Chronicle of a Last Summer is a novella told through the eyes of a female narrator in three periods of her life. The first section the narrator is, I believe, about 4 to 6, the second, 18 to 20 and the third about 34 to 36 or so. Author Yasmine El Rashidi has written an interesting story that is hard to categorize. From the beginning section told in a sort of stream of consciousness style to the ending which felt like it stopped in the middle of a thought, there is a jarring quality about the book that seems to be attempting something. Unfortunately I’m not sure the author achieved it. Phrases in the book seem to indicate that the author is attempting to define the writing style of her time, such as “We were both interested in…what a new Egyptian modernism, founded in the vernacular might be…” I had two issues with this novel. The first is that I needed more background. Admittedly I’m pretty uninformed about the political history of Egypt – particularly the revolutions that occurred from the 1940’s on that this book discusses. This made it very difficult to follow along in conversations about revolutions, the leaders, the coups, etc and the impact it had on Egypt. If this were a novel published in Egypt alone, there would be no need for explanation, however I think it likely that a lot of readers will get similarly lost and it feels like one misses something of the book’s essence as a result. The second issue may just be me nitpicking and perhaps the finished version of the story has a footnote on this, but I never had any idea what the relative value of money is there. For instance, when the narrator spends 100 pounds on something, is that a little? A lot? I think I came into this novel wanting to understand Egypt better, but instead found a story that, while having some well-phrased insights and a general FEELING of the atmosphere there, didn’t provide much information on Egypt’s culture, its history and etc. On the positive side, this is a fast read, less than two hundred pages, and an interesting twist on writing styles. The beginning part is odd and a bit confusing since the reader only learns about things through the eyes of a young child whose mind jumps around a lot. It is difficult at times to center oneself in time since memories blend with the present in the narrator’s thoughts but perhaps that is the point. It does however accomplish its narration in a decidedly different way which kept me reading. I guess overall I’m ambivalent. It wasn’t what I was hoping for personally but those who like artsy styles of writing or who have a much better grasp of Egyptian political history in the past century may enjoy it more. Disclaimer I received a free ARC from the publisher on Netgalley in exchange for an honest review.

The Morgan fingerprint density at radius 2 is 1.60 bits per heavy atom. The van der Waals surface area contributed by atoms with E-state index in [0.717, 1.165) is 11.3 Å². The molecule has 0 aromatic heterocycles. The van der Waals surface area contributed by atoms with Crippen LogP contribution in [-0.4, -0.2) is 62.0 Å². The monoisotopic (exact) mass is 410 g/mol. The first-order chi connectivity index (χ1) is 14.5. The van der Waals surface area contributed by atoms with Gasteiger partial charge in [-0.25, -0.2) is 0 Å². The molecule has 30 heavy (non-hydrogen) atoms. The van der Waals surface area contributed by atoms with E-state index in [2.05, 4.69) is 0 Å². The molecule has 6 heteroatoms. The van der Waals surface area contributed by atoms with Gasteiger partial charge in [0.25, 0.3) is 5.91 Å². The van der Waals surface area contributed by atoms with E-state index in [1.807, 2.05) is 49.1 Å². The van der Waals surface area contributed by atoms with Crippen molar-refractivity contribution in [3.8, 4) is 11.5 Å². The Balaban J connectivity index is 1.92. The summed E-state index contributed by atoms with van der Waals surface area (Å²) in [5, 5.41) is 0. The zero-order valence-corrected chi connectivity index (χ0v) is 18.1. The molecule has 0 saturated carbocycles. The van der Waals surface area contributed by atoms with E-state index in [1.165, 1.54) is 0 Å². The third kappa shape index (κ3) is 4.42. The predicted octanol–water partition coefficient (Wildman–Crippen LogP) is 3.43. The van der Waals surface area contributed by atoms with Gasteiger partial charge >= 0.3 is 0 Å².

thewanderingjew More than 1 year ago
The place is Egypt; the time is the summer of 1984. A young child is narrating the story and describing the conditions in Egypt and the schools. It is brutally hot. For the next three decades, we watch her as she goes through life in a changing Egypt. Sadat was assassinated in 1981 and Mubarak ascended to that throne. Many of the child’s relatives are anti-Israel and anti-American. In Egyptian schools they learn to resent Israel and to blame the Jews for their troubles. Her father is anti-Israel. She attends the English school. It is a more varied education with less vacation time. They are Muslims, but while her mother seems to practice her religion quietly, and seems more open to a secular lifestyle, her father seems more deeply religious and angrier with Israel and the historic governmental changes. Her dialogue and unanswered questions, which are asked without guile or prejudice, raise the reader’s consciousness and force the reader to think about the culture and the Middle East more thoughtfully. Through the eyes of this nameless child and her interactions with various relatives, friends, and those she works with as she grows older, through the conversations with those who pass through life with her, we watch Egypt as it morphs from a country under one rule and than another and another until today, with Abdel Fattah al-Sisi currently at its helm. Although the philosophies and ruling styles changed from government to government, from extreme to moderate, from religious to a bit more secular, again and again, things still seemed to really remain the same for the Egyptians, but not for those in power who grabbed every advantage for themselves and their compadres, locking up those who did not comply with their new regime and its methods. On every page, the thoughts exploded and queried the reader, but the child grown into a woman rarely judged, and so her input never seemed to truly become fully grown ideas for me, rather I was left to continually ponder the meaning of her message. The book covers Egypt’s tumultuous history, its change of regimes, complete with revolts, attempted assassinations and government overthrows, revolutions, and even elections, but still, in spite of each change of government, ruler and philosophy, little change for the citizens seemed to occur. The only major change was the name of the dictator. Some rulers may have changed their philosophy a bit, some citizens may have as well, but basically, they all still lived in a world of uncertainty. The more things changed the more things seemed to remain the same for them; some different ideas and philosophies were tolerated, but there was still the possibility of free thought being someone’s downfall. The anti-Israel rhetoric that consistently blamed the Jews and their homeland, in one way or another, has never altered. It was reinforced in their schools, even after there was peace between the two countries. The peace was tenuous as was the lifestyle of the citizens depending on who sat at the head of the table. At the end, I felt like I had read an outline that the author wanted me to enhance, perhaps wanted me to fill in more details to complete her story, which was largely on the surface, but which provoked in-depth thoughtfulness for this read and should inspire others, as well, to learn more about Egypt and its culture and people.